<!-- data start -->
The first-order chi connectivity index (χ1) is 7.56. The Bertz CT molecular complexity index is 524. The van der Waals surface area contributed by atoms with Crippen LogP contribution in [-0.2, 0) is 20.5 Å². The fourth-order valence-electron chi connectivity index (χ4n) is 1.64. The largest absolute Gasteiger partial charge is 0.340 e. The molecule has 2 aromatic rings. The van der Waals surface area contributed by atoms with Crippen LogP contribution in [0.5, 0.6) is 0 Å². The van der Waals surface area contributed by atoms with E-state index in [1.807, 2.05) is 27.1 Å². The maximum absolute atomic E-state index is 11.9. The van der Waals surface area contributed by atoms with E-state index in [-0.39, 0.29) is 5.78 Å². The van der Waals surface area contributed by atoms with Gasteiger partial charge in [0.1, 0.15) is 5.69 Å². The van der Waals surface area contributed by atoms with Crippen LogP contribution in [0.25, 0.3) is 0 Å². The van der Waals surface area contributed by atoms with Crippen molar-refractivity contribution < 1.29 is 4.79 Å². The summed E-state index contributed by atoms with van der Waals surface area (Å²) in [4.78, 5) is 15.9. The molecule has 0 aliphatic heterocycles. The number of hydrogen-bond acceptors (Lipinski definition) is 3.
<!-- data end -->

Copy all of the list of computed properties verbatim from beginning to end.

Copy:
The first-order chi connectivity index (χ1) is 7.56. The Bertz CT molecular complexity index is 524. The van der Waals surface area contributed by atoms with Crippen LogP contribution in [-0.2, 0) is 20.5 Å². The fourth-order valence-electron chi connectivity index (χ4n) is 1.64. The largest absolute Gasteiger partial charge is 0.340 e. The molecule has 2 aromatic rings. The van der Waals surface area contributed by atoms with Crippen LogP contribution in [0.5, 0.6) is 0 Å². The van der Waals surface area contributed by atoms with E-state index in [1.807, 2.05) is 27.1 Å². The maximum absolute atomic E-state index is 11.9. The van der Waals surface area contributed by atoms with E-state index in [-0.39, 0.29) is 5.78 Å². The van der Waals surface area contributed by atoms with Gasteiger partial charge in [0.1, 0.15) is 5.69 Å². The van der Waals surface area contributed by atoms with Crippen LogP contribution in [0.25, 0.3) is 0 Å². The van der Waals surface area contributed by atoms with Crippen molar-refractivity contribution < 1.29 is 4.79 Å². The summed E-state index contributed by atoms with van der Waals surface area (Å²) in [4.78, 5) is 15.9. The molecule has 0 aliphatic heterocycles. The number of hydrogen-bond acceptors (Lipinski definition) is 3.